Tuesday, June 30, 2009

Tongue Tied

I know this is my second post today, but there is something I need to get off my chest.

The fact that Joey has Ds is not obvious to most people. One of the obvious indicators of Joey's Ds, however, is his cute little tongue. He often sticks it out deliberately or allows the tip to stick out of his mouth. For some reason though, this is something that people comment on all of the time and something which I am not sure how to respond to. Do I tell them he has Ds and that is why he is sticking his tongue out? Do I simply ignore the comments? Do I just laugh and say I know he likes to stick his tongue out? I am just not sure how to respond to these comments and wish people just stop commenting on it. But I'd be curious to know how other moms deal with this. Any suggestions?

The other day, however, I was shopping for a nursing bra at a maternity store and the sales girl commented on his tongue. I am not sure why, but I told her it was because he had Ds. I guess I was somewhat hoping that by telling her that, she might think twice about making such comments in the future. Instead, albeit a few minutes later, she said something else that has been bothering me for days.

Leaning over Joey's carrier she said something to the effect of "I bet this little one is going to be a lawyer someday." If I had not just told her about him having Ds I might have shrugged the comment off a bit easier. And maybe I am being overly sensitive, but this really upset me. Although I felt like crying, I simply said "just like mommy" and left feeling really defeated.

I want, with all my heart, to believe that Joey can be anything he wants to be when he grows up. But I also feel like I have to be realistic, which makes me feel bad. Am I the one limiting my baby. Do I encourage him to aspire to being a doctor or lawyer despite his Ds?

In fact one of the hardest things for me to come to grips with, with respect to Joey's Ds diagnosis, has been accepting the fact that there are limits to what my baby is going to be able to do when he grows up. So for someone to say "I bet this little guy is going to be a lawyer when he grows up" was sort of like pouring salt in the wound. It has been really hard for me to acknowledge that Joey is probably not going to go to law school, like his mommy did, or to medical school like I would have liked to have done had I been able to pass chemistry.

Instead I know that we have to set realistic goals and to celebrate the small things that Joey accomplishes. And I am very proud of all of the things he has accomplished already. He is rolling over. He smiles and coos and babbles in response to us. And he has been so brave in dealing with the hospitalizations and the surgery. I just wish it were a little easier to swallow the fact that there are limitations sometimes and I wish I knew how to intelligently respond to these situations.

Vegas Baby!

Growing up in Southern California I have been to Las Vegas probaby around 50 times. We took Joey to Vegas this weekend for the first time. This was Joey's third flight, he has flown to San Diego with us twice already, and once again he did wonderfully. It's funny how people steer clear of you on the plane with a baby... Especially when (as he did in San Diego once) he has a mini meltdown in the terminal before we board the plane. On that particular occassion he just had to poop.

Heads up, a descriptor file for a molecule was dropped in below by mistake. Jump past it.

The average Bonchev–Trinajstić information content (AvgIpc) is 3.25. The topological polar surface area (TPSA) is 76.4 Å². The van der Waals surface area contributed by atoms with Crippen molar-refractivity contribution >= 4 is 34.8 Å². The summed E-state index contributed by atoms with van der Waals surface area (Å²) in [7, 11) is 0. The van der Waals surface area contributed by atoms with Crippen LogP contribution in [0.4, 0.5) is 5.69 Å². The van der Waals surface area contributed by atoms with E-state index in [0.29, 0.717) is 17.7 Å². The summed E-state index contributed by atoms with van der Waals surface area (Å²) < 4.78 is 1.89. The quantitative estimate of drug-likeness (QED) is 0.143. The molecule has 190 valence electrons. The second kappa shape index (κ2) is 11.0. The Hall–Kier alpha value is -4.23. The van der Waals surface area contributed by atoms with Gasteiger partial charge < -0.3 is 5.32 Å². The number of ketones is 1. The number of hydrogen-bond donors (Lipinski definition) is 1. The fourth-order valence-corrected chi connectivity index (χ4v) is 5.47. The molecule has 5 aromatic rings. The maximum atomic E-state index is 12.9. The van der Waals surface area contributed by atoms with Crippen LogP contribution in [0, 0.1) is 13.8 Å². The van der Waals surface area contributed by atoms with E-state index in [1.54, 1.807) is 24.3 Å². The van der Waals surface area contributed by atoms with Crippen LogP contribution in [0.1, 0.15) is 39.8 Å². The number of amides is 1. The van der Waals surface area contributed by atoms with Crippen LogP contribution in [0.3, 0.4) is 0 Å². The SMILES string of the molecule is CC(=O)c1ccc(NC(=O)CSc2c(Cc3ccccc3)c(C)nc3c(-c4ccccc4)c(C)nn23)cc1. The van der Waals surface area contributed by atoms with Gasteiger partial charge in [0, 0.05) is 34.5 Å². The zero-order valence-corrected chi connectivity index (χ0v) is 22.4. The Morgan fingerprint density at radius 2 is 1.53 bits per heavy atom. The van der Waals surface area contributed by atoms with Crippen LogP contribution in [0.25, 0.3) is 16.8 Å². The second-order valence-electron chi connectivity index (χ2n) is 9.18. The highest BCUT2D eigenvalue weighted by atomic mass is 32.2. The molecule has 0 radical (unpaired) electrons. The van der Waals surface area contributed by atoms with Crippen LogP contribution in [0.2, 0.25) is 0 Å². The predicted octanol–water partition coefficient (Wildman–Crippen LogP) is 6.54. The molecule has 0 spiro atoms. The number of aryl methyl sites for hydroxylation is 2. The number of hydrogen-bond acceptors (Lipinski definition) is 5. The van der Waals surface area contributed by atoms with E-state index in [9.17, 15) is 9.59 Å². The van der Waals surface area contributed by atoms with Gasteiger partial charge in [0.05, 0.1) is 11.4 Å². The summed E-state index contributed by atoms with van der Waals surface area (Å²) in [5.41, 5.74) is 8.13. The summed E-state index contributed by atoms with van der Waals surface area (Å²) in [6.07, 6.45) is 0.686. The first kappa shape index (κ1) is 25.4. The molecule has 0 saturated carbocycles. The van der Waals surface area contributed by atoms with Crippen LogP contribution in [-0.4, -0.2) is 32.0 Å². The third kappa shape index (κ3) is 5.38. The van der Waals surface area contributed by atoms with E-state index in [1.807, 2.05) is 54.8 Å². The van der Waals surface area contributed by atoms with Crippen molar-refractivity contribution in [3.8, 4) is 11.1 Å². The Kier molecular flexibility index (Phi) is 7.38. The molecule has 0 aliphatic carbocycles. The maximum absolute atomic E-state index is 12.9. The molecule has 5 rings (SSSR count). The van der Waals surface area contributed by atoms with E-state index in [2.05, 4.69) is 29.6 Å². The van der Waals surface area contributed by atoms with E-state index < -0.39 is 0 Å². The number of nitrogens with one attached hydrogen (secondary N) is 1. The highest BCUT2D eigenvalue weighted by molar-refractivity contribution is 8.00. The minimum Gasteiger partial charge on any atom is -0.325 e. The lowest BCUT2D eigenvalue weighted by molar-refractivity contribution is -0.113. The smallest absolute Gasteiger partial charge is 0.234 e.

But with Joey people should be so lucky as to sit near us. So far he has not let out a peep on any of our flights. As always he is such a good boy. We are sure however to have a bottle for him as the plane is climbing to it's cruising altitude and another available for the landing. So far that has kept his ears from popping.
Here he is enjoying the ride and playing with the toy we borrowed from Joaquin. (Thanks Jen it is still a huge hit!)

We went to Vegas for one of my best friends from law school, Erica's, baby shower and to see my parents who drove up from San Diego. Here are some pics of Joey enjoying the pool at the Rio where we stayed.

Joey with Grandma.
With Daddy, Grandma and Pa Pa in the pool.

And playing with Grandma up in the room.

My how the way we spend time in Vegas has changed !! A year ago Tony and I would have been in the Casino the whole time. Now we spent most of the time playing with Joey. This was definitely a change for the better (and cheaper)!

Monday, June 29, 2009

Bye-Bye Cardiologist

Joey had his follow-up appointment with the cardiologist Thursday morning and GREAT NEWS... the small Patent Ductus Arteriosus or PDA that was noticed on Joey's first Echocardiogram at birth has closed. The doctor has given Joey's heart a clean bill of health and said he does not need to see us again. We feel so blessed and we thank God that Joey's has no issues with his heart.

Also... last night Joey slept in his crib in his room for the first time.
We had tried putting him down for naps in there before with no success. Those little eyes would pop back open the second we put him down.
But last night he did great... slept in his crib in his own room all night. We are so proud of our little guy.

Here are some pictures of Joey's room.
My very talented sister Cassie painted the picture on the wall next to the window for Joey. It's very cute. I will have to post a better picture of it later.

Wednesday, June 24, 2009

Almost Wordless Wednesday--Father's Day

I love how Joey looks at his Daddy...

Tony can get Joey to smile like no one else...
Joey and his Daddy before church on Sunday (Father's Day)
Father and son out by the pool...

Tuesday, June 23, 2009